We love learning more about bands who are playing at the 2012 Brojo Music Festival. Of course, we want to share that information with you, the people who are coming to our two day festival, October 5 and 6.
Capgun Alliance, making their second appearance at Brojo, bring a collection of crowd pleasing original tunes to this year’s festival. One thing for certain. Capgun Alliance know how to rock a crowd. Here’s more information about this crew.
How Capgun Alliance got started
According to Justin Adams, Capgun Alliance formed when Sterling Bean (vocals) met Justin Adams (guitar) met too much Miller High-Life, and a dozen songs practically wrote themselves. In the spring of 2009 with only an acoustic guitar and a handful of tunes known purely by memory, the duo debuted their project to potential drummer Nick Filarelli. It was a little rough around the edges, but it was refreshingly different, well performed, and had serious potential.
The then nameless trio spent the next year and a half sweating their butts off in the basement (or freezing in the winter), fine tuning their craft and trying to re-learn their instruments. It was a marathon 18 months that was often times frustrating, always fun, and occasionally brilliant (or maybe just lucky). Out of this period came over a dozen new songs, increasingly better songwriting, and a tighter more well refined sound.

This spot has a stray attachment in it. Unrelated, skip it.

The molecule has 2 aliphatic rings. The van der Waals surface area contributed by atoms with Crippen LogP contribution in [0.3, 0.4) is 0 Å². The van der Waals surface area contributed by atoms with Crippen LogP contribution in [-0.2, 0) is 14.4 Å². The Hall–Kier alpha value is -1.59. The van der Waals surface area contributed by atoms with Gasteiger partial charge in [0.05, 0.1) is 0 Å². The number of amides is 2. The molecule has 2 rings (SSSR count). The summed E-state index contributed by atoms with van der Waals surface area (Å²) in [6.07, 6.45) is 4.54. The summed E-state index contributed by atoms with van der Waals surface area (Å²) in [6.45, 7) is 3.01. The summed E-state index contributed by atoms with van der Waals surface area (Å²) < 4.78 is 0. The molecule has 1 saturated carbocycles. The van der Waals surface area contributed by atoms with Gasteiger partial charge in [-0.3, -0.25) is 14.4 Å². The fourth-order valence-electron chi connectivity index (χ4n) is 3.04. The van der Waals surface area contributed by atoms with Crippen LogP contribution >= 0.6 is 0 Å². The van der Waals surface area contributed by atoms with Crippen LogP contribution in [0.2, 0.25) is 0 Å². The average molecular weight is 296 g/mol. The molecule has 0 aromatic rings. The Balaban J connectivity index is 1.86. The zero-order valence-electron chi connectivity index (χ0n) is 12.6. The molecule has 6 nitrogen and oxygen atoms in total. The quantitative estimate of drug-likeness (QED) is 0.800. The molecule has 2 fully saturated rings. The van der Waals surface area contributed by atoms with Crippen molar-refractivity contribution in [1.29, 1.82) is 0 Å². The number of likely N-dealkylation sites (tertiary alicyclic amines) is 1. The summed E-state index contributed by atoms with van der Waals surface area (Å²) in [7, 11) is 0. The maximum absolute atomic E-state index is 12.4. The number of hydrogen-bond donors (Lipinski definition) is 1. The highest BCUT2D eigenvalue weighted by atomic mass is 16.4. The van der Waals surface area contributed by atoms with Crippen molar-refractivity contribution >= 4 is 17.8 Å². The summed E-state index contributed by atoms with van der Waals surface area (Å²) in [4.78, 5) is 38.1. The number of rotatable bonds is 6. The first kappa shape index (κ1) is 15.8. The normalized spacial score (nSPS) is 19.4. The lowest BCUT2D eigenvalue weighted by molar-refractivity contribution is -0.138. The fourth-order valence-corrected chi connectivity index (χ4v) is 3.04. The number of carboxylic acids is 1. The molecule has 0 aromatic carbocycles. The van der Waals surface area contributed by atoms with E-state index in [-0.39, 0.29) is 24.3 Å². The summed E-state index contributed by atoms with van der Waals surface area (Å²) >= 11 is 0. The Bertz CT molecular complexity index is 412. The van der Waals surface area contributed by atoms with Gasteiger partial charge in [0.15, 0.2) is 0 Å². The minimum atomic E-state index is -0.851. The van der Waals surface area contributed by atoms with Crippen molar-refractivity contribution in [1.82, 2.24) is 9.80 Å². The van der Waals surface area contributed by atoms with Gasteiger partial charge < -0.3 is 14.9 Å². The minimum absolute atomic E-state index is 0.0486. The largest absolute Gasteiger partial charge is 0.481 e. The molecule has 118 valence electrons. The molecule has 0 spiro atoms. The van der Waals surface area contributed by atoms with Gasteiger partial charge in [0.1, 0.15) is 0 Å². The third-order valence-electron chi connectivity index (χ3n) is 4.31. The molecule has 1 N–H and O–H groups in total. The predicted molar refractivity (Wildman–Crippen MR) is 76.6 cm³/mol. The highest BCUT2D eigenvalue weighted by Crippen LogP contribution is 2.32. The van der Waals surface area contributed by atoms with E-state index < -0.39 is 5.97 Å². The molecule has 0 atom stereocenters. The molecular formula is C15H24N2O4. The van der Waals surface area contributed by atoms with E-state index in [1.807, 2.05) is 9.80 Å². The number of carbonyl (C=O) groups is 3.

With a permanent bass player finally on board (Doug Miller) and armed with an arsenal of solid music, Capgun Alliance left the basement and ventured out across the country, playing any stage that will have them and for anyone that would listen.
Brojo sent a handful of questions to Justin Adams. Here are his responses:
What genre of music do you consider Capgun Alliance’s work to be? Who are the band’s major influences?
Indie/Alternative/Rock. The Beatles, Nirvana, Weezer, Jim Croce, The Ramones, Dino Martin, and great musicians throughout the ages
What was the first song you ever performed?
It was an original tune called Our Bust, written by Sterling and Justin that we no longer play live. It helped us get used to each others styles and break the ice so to speak. It was a good jumping off point for the band. The song was a fast paced, rhythm driven, indie jam.
Could you briefly describe your live music process? What are your favorite songs to play live?
Hmm..there really is no process. We can go weeks without writing a single piece of music, or we can crank our 3 new songs in a single practice (or at least the first pieces of them). It often happens very organically. And that’s how we manage to stay diverse I think. We are all influenced by such a variety of artists that when we start to improvise at practice or experiment with new tunes, nothing is off the table. It could have a ska feel, or a hard rock riff, or a punk beat…whatever catches our ear. Maybe even an acoustic folk/country vibe. Doesn’t matter.
Where can fans hear more of your music?